Living Six Hours Away from Mental Health Specialists : Enabling Access to Psychosocial Mental Health Services Through the Implementation of Problem Management Plus Delivered by Community Health Workers in Rural Chiapas, Mexico

Living with a mental health condition in rural Chiapas, the southernmost state of Mexico, where adversity, poverty and health in accessibility prevail, make it challenging to reach for mental health services since they are mostly centralised in urban settings, understaffed and underfunded. The Mexican sister organisation of the international non-profit, Partners In Health, has served in marginalised communities in collaboration with the Mexican Ministry of Health and has provided mental health services since 2014.

 

Task-Sharing Psychosocial Support with Refugees and Asylum Seekers : Reflections and Recommendations for Practice from the PROSPER Study

To address the unmet need for accessible mental health services for refugees and asylum seekers in high-income countries, the PROSPER study is testing implementation of the World Health Organization Problem Management Plus (PM+) intervention. Incorporating tasksharing strategies, the intervention is delivered by Peer Lay Therapists with lived experience of seeking asylum or migration. The PM+ training adopts a cascade apprenticeship model, where Master Trainers train and supervise Wellbeing Mentors; who subsequently train and supervise the Peer Lay Therapists.

 

Adapting Problem Management Plus for Implementation : Lessons Learned from Public Sector Settings Across Rwanda, Peru, Mexico and Malawi

Problem Management Plus (PM+) is a low-intensity psychological intervention developed by the World Health Organization that can be delivered by nonspecialists to address common mental health conditions in people affected by adversity. Emerging evidence demonstrates the efficacy of PM+ across a range of settings.

 

Cultural Adaptation of a Low-Intensity Group Psychological Intervention for Syrian Refugees

Given the increasing use of low-intensity psychological interventions in humanitarian mental health and psychosocial support work, more attention is needed to strengthen the intersection between evidence-based interventions and cultural contextualisation. Undertaking the process of cultural adaptation ensures the appropriateness and acceptability of psychological interventions in these contexts.

 

Building Mental Health and Psychosocial Support Capacity During a Pandemic : The Process of Adapting Problem Management Plus for Remote Training and Implementation During COVID-19 in New York City, Europe and East Africa

On March 11, 2020, COVID-19 was declared a pandemic by the World Health Organization. In response to the sudden rise in COVID-19-related mental health and psychosocial impacts, we embarked on a digital training (e-learning) and remote delivery adaptation for Problem Management Plus Training for Helpers (Remote PM+ Training) based in New York City, four European countries and six African countries.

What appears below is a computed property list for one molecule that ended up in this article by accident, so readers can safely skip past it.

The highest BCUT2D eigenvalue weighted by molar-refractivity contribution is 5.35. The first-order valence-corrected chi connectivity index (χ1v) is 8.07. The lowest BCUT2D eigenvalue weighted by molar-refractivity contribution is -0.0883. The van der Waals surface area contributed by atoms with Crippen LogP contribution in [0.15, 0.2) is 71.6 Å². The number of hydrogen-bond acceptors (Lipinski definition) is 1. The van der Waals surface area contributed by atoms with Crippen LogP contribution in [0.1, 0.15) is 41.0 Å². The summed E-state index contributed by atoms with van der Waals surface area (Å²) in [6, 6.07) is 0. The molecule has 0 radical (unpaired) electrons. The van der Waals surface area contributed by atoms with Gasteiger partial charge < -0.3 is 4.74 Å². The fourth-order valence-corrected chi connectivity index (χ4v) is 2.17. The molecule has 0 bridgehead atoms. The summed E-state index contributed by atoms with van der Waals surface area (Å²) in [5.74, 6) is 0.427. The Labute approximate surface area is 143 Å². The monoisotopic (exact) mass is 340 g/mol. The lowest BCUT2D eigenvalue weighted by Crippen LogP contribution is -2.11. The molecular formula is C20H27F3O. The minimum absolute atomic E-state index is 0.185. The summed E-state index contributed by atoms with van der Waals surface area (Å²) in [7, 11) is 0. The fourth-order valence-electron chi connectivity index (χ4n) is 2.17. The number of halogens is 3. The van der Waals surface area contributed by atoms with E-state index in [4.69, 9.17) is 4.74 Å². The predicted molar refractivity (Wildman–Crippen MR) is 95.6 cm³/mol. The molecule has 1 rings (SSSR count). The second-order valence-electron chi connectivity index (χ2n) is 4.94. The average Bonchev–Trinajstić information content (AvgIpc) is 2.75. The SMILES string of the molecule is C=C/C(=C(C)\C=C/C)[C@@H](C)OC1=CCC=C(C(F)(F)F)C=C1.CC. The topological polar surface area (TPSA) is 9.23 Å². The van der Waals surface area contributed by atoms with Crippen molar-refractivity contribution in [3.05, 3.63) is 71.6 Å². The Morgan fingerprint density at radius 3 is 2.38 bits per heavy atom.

A System Innovation Perspective on the Potential for Scaling Up New Psychological Interventions for Refugees

In recent years, a range of brief protocolised psychological interventions like Problem Management Plus have been developed. Such “scalable psychological interventions” are meant to be delivered by nonspecialists which can greatly increase access to psychological therapies for people affected by adversity, including forced displacement.

 

The Comfort Dog Project of Northern Uganda : An Innovative Canine-Assisted Psychosocial Trauma Recovery Programme

In 2012, BIG FIX Uganda, an American-based animal welfare organisation, began offering veterinary health services and animal welfare education in northern Uganda to improve the wellbeing of animals and their guardians. In 2014, the organisation expanded its inclusive health platform with the creation of the Comfort Dog Project − an animal-assisted psychosocial intervention for survivors of war trauma through the facilitation of human-dog companionship.

 

COVID-19 and Refugees in Malaysia : An NGO Response

COVID-19, a watershed moment in global health, has brought health inequalities into sharp focus exposing structural disadvantage and institutional discrimination experienced by disenfranchised populations. Focusing on urban refugees and asylum seekers in Malaysia who are deemed of irregular status under the law, this field report outlines the legal and policy responses of the government and the impact of COVID-19 on refugees.

 

Capturing Intervention in Its Context : The Next Frontier in Disaster Response Evaluation and Scale-Up Planning

Disasters and humanitarian crises threaten the health and wellbeing of people across the world, especially in more vulnerable regions. Many efforts are made to ensure that public health interventions, including mental health and psychosocial support (MHPSS), are based on the best available evidence.

 

Guided self-help to reduce psychological distress in South Sudanese female refugees in Uganda : a cluster randomised trial

Background

Innovative solutions are required to provide mental health support at scale in low-resource humanitarian contexts. We aimed to assess the effectiveness of a facilitator-guided, group-based, self-help intervention (Self-Help Plus) to reduce psychological distress in female refugees.

Methods

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